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I've been working through my practice problems and came across one that has stumped me.

$$y = (3x^{2}+2)^{ln x}$$

The answer to this is:

$$\frac{dy}{dx} = (3x^{2}+2)^{lnx} (\frac{1}{x}ln(3x^{2}+2)+\frac{6xlnx}{3x^{2}+2})$$

What I'm coming up with is:

$$\frac{dy}{dx} = (3x^{2}+2)^{lnx} (\frac{1}{x}ln(3x^{2}+2)+\frac{6x}{3x^{2}+2})$$

What I'm not understanding is where the $\frac{6xlnx}{3x^{2}+2}$ comes from, if anyone could explain this I'd really appreciate it.

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+1 for showing work, specifically noting where you want help, and for $\LaTeX$ use! :) –  apnorton Mar 8 '13 at 4:10

1 Answer 1

up vote 1 down vote accepted

Using logarithmic differentiation, that is, $$\ln(y)=\ln(x)\ln(3x^2+2).$$Now, when you take the derivative, the left-hand side becomes $$\frac{y'}{y}.$$ Use the product rule on the right-hand side, and don't forget $y=(3x^2+2)^{\ln(x)}.$ Thus, altogether you'll get $$\frac{y'}{y}=\frac{1}{x}\ln(3x^2+2)+\frac{\ln(x)}{3x^2+2}(6x).$$ Above, the $6x$ comes from the chain rule. Multiply both sides by $y=(3x^2+1)^{\ln(x)}$ and we get $$y'=(3x^2+2)^{\ln(x)}\left(\frac{1}{x}\ln(3x^2+2)+\frac{6x\ln(x)}{3x^2+2}\right).$$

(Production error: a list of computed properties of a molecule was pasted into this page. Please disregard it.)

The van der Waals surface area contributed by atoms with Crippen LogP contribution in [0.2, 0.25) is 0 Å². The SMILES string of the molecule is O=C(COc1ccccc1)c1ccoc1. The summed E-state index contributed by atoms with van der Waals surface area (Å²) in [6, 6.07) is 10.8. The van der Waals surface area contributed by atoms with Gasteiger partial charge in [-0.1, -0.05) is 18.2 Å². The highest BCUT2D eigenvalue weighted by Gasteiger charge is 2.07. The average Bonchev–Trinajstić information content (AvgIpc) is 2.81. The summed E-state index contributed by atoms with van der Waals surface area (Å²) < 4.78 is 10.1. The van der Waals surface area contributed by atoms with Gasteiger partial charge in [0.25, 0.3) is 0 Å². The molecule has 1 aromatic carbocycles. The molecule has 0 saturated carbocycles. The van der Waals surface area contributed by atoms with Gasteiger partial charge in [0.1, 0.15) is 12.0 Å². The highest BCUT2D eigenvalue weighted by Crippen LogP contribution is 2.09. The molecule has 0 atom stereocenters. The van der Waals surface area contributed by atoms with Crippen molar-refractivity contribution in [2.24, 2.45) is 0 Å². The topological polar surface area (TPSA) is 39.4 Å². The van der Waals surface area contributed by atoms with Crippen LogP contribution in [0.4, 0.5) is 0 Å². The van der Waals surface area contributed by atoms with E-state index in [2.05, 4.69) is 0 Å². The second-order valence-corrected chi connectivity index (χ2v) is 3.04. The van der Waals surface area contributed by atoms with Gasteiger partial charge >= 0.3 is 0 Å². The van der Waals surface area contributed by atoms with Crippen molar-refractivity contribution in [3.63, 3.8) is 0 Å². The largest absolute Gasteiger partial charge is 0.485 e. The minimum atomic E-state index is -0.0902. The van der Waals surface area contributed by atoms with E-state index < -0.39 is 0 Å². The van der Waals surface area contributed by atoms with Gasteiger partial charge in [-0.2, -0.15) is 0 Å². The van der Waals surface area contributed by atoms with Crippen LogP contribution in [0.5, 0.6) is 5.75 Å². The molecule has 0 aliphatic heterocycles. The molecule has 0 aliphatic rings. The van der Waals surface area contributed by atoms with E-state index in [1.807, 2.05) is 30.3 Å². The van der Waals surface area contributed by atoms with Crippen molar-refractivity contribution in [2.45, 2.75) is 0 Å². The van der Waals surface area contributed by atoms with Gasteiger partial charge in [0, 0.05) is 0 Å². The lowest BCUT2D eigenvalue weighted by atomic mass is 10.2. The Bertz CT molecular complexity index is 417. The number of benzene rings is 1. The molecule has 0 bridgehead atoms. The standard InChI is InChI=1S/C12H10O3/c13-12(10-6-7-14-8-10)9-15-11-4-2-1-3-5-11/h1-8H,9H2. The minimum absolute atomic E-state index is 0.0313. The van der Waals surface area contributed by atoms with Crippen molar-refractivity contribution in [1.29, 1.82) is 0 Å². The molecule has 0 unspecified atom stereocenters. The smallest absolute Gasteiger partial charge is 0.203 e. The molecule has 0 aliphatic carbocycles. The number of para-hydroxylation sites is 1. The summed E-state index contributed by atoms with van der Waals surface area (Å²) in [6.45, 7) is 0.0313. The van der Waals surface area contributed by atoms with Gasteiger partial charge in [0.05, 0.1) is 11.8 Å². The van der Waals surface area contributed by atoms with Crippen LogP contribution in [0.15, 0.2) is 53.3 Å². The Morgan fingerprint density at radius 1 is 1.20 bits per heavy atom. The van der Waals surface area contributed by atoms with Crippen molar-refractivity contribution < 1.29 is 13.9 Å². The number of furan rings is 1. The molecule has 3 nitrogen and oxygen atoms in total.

We can perhaps go a little further in simplification to get $$y'=(3x^2+2)^{\ln(x)+1}\left(\frac{1}{x}+\frac{6x\ln(x)}{(3x^2+2)^2}\right).$$Here, I have factored a $(3x^2+2)$ from each term, thus the second term will get a square in the denominator, and the factor in front of the fraction gets an extra $+1$ in the numerator.

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According to my prof, that's the correct solution which I posted in the OP. –  Matt Brzezinski Mar 8 '13 at 4:21
Oh I know, the way I came to this was: $$ln y = ln (3x^{2}+2)^{lnx}$$ $$\frac{1}{y} y' = \frac{1}{x} ln (3x^{2}+2) + \frac{1}{3x^{2}+2} 6x$$ $$y' = (3x^{2}+2)^{lnx} (\frac{1}{x}ln(3x^{2}+2) + \frac{1}{3x^{2}+2} 6x)$$ $$y' = (3x^{2}+2)^{lnx} (\frac{1}{x}ln(3x^{2}+2) + \frac{6x}{3x^{2}+2})$$ –  Matt Brzezinski Mar 8 '13 at 4:27
I've expanded my solution slightly and corrected some things. Hopefully it's clear. –  Clayton Mar 8 '13 at 4:33

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